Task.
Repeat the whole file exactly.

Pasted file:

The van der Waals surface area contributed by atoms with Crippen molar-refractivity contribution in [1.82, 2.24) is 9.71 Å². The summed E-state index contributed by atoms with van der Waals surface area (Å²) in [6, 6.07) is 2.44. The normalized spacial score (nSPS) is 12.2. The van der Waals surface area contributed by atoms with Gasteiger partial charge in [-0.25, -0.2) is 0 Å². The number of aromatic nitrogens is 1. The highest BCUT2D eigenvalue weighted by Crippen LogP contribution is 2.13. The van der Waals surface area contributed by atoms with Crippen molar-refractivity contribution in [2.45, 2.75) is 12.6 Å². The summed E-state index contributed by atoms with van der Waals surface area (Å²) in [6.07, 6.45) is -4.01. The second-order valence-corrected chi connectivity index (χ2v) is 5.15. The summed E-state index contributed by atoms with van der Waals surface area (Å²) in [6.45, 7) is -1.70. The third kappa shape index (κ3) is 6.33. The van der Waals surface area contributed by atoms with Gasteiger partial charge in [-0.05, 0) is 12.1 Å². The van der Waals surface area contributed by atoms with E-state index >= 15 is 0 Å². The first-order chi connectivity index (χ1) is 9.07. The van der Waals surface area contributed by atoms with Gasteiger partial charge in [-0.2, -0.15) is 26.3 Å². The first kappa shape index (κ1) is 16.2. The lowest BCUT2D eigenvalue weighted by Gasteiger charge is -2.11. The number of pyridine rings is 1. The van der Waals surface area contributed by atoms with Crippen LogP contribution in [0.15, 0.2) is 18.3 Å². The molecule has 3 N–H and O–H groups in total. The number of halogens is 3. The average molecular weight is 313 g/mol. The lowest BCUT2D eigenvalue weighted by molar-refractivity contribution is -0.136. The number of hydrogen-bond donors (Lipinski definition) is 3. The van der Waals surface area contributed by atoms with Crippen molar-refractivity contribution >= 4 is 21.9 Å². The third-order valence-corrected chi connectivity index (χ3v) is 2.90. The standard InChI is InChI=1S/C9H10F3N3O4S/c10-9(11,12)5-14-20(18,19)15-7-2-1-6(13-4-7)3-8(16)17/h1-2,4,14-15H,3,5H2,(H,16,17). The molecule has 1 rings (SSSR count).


The van der Waals surface area contributed by atoms with Crippen molar-refractivity contribution in [1.82, 2.24) is 9.71 Å². The summed E-state index contributed by atoms with van der Waals surface area (Å²) in [6, 6.07) is 2.44. The normalized spacial score (nSPS) is 12.2. The van der Waals surface area contributed by atoms with Gasteiger partial charge in [-0.25, -0.2) is 0 Å². The number of aromatic nitrogens is 1. The highest BCUT2D eigenvalue weighted by Crippen LogP contribution is 2.13. The van der Waals surface area contributed by atoms with Crippen molar-refractivity contribution in [2.45, 2.75) is 12.6 Å². The summed E-state index contributed by atoms with van der Waals surface area (Å²) in [6.07, 6.45) is -4.01. The second-order valence-corrected chi connectivity index (χ2v) is 5.15. The summed E-state index contributed by atoms with van der Waals surface area (Å²) in [6.45, 7) is -1.70. The third kappa shape index (κ3) is 6.33. The van der Waals surface area contributed by atoms with Gasteiger partial charge in [-0.05, 0) is 12.1 Å². The van der Waals surface area contributed by atoms with E-state index >= 15 is 0 Å². The first-order chi connectivity index (χ1) is 9.07. The van der Waals surface area contributed by atoms with Gasteiger partial charge in [-0.2, -0.15) is 26.3 Å². The first kappa shape index (κ1) is 16.2. The lowest BCUT2D eigenvalue weighted by Gasteiger charge is -2.11. The number of pyridine rings is 1. The van der Waals surface area contributed by atoms with Crippen LogP contribution in [0.15, 0.2) is 18.3 Å². The molecule has 3 N–H and O–H groups in total. The number of halogens is 3. The average molecular weight is 313 g/mol. The lowest BCUT2D eigenvalue weighted by molar-refractivity contribution is -0.136. The number of hydrogen-bond donors (Lipinski definition) is 3. The van der Waals surface area contributed by atoms with Crippen molar-refractivity contribution >= 4 is 21.9 Å². The third-order valence-corrected chi connectivity index (χ3v) is 2.90. The standard InChI is InChI=1S/C9H10F3N3O4S/c10-9(11,12)5-14-20(18,19)15-7-2-1-6(13-4-7)3-8(16)17/h1-2,4,14-15H,3,5H2,(H,16,17). The molecule has 1 rings (SSSR count).